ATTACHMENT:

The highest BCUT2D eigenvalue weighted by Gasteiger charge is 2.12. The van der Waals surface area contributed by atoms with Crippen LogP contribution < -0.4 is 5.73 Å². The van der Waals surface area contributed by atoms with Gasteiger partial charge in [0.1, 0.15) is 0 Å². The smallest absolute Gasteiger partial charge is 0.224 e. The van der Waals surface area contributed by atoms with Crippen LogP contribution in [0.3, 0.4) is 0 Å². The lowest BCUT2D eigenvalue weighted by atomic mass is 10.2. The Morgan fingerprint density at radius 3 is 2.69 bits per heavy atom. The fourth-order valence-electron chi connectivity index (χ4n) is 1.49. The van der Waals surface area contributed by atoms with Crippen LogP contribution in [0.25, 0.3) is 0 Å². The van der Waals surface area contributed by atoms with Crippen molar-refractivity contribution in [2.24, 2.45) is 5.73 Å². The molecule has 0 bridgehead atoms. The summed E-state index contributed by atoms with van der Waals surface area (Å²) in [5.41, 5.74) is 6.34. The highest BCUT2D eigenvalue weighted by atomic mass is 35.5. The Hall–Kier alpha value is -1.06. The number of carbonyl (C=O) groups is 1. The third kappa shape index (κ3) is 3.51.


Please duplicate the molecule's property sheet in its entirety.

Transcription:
The highest BCUT2D eigenvalue weighted by Gasteiger charge is 2.12. The van der Waals surface area contributed by atoms with Crippen LogP contribution < -0.4 is 5.73 Å². The van der Waals surface area contributed by atoms with Gasteiger partial charge in [0.1, 0.15) is 0 Å². The smallest absolute Gasteiger partial charge is 0.224 e. The van der Waals surface area contributed by atoms with Crippen LogP contribution in [0.3, 0.4) is 0 Å². The lowest BCUT2D eigenvalue weighted by atomic mass is 10.2. The Morgan fingerprint density at radius 3 is 2.69 bits per heavy atom. The fourth-order valence-electron chi connectivity index (χ4n) is 1.49. The van der Waals surface area contributed by atoms with Crippen LogP contribution in [0.25, 0.3) is 0 Å². The van der Waals surface area contributed by atoms with Crippen molar-refractivity contribution in [2.24, 2.45) is 5.73 Å². The molecule has 0 bridgehead atoms. The summed E-state index contributed by atoms with van der Waals surface area (Å²) in [5.41, 5.74) is 6.34. The highest BCUT2D eigenvalue weighted by atomic mass is 35.5. The Hall–Kier alpha value is -1.06. The number of carbonyl (C=O) groups is 1. The third kappa shape index (κ3) is 3.51.